The Lego Movie (2014), the recent 100 minute advertisement for Lego's popular line of construction brick toys, has been receiving astronomically positive reviews. Of all the movies nominated for Best Picture this year, the only one with a higher rating on Rotten Tomatoes is Gravity. Everybody is in love with it. Maybe it's just because it's February and we're stuck in between Oscar Season and Summer Blockbuster Season and most of the movies coming out right now are kind of trashy (Winter's Tale, Endless Love, Ride Along, Barefoot, Vampire Academy, and Nut Job all have less than 20% as I write this). In any case, as much as I'd love to be the dissenting voice here and tell you that this is just another kids' movie, it actually kind of lives up to its hype.
Everyman plot structure is so ubiquitous it's hard to imagine anybody being able to do new things with it.
What makes The Lego Movie stand out is that the writers accepted that they were making a generic movie and decided to make fun of the tropes and cliches they rely on while still using them to move the story forward. For example, Liam Neeson plays Good Cop Bad Cop, a police officer with a case of multiple personalities allowing him to play both sides of the traditional Good Cop Bad Cop routine from a unique angle. Neeson did a great job creating two unique voices that effectively embody the stereotype in an amusing way.
Underneath this I think we can find The Lego Movie's two biggest strengths: its writing and its voice acting. It was written and directed by Phil Lord and Chris Miller, the duo behind the recent 21 Jump Street. In their previous efforts they've proven their ability to humorously handle cliches and metacomedy, and here they've got their pop culture joke machine firing on all cylinders. I don't want to copy any of the jokes here because they're obviously not as funny in print and because of the whole "putting the best jokes in the trailer ruins the movie" phenomenon, but take my word for it, this movie is hilarious.
Of course a lot of the comedy's success is also due to the literally unbelievable cast. I mean, I've been freaking out about how sweet this cast is since it was first announced, and the execution is just as good as it sounds on paper. You can check out the full cast for yourself here, but some highlights include Will Arnett as Batman, Channing Tatum as Superman, Jonah Hill as The Green Lantern, Will Forte as Abraham Lincoln, Jorma Taccone as William Shakespeare, Keith Ferguson as Han Solo, and two brief but mind boggling cameos. And that's just the characters not originally created for the movie.
The Lego Movie also works on a dramatic level, but this is where you have to remember that it's ultimately a movie for kids. It has a positive message and there are some really great and interesting ideas here that only older audiences will be able to appreciate, but as far as emotional investment goes this movie basically just scratches the surface. That's not to say that there's no character development, it just plays second fiddle to the comedy.
The last reason The Lego Movie is making such a splash is its animation quality. The visuals are colorful and impressively detailed, and the frame rate is lowered to imitate stop motion footage. My ineptitude with flowery language will never be able to do justice to a movie like this, so suffice it to say that for a man who prefers practical effects trapped in a world obsessed with CGI this was a breath of fresh air.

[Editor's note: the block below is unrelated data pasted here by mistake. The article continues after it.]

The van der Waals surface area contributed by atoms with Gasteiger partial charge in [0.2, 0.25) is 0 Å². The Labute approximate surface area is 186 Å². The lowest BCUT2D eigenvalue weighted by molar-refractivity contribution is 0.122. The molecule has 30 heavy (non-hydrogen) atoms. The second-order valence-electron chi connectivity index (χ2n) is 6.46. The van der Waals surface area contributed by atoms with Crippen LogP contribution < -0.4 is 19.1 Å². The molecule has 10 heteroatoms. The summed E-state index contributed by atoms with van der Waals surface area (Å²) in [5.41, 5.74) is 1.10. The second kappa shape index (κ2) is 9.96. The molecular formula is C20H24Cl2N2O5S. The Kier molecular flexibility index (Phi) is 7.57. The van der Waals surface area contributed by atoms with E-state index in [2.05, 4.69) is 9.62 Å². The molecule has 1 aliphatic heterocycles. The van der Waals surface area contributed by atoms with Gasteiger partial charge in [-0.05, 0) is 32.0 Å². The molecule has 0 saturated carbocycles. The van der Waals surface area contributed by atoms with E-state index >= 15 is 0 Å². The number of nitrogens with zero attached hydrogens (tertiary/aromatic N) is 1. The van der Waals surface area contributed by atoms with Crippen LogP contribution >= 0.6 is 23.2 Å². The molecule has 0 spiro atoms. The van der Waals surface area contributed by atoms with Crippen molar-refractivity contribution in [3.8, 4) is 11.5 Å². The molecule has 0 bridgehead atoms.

I wouldn't be surprised to see it recognized in next year's Animated Feature Oscar nominees, but The Lego Movie is by no means a perfect movie. The romance feels hopelessly tacked on and one or two elements of the ending felt a bit rushed, but all in all this was a very well written, well acted, and incredibly funny movie.
(Constantly entertaining, great with a few minor flaws, and interesting but potentially problematic)
Quick Zizek-style reading (SPOILERS): Emmet is raised within the confines of the strict Ideology of Instruction Manuels and grows up never questioning it until he meets the anti-establishment anarcho-revolutionary Wyldstyle. She educates him as to the shackles he's unknowingly worn his whole life and takes him on a quest to destroy the evil capitalist reactionary Lord Business by acquiring the Objet A in the form of the Piece of Resistance. Ultimately however it is Emmet's realization that they need to use Ideology against itself which leads to their triumph.
- ideology must be dismantled from within
- the act, rather than the fantasmatic prophecy/destiny, is the agent of change
- objet a is real, attainable object which solves the conflict
I'm on the fence about eventually seeing this movie and coming away liking it. Reading your review gives me hope. It doesn't get released until April 3rd in Australia. My trepidation is basically to do with the idea of watching constant stop-motion without getting a headache. But hopefully it won't outstay its welcome. First impressions of the voice cast make things look promising, and the jokes make the movie sound like a lot of fun. Lego as a toy wasn't really my thing growing up, and all the recent Lego video games haven't created a pull within me. I'll just have to wait and see if the movie grabs my attention. Sounds like it will!ReplyDelete
Yeah I had a really fun time with it. I dunno if it makes a difference, but it's not actually stop motion, it's computer animation designed to imitate stop motion. I thought it looked really good and only occasionally became hard to look at. Definitely recommended for some great light entertainment.Delete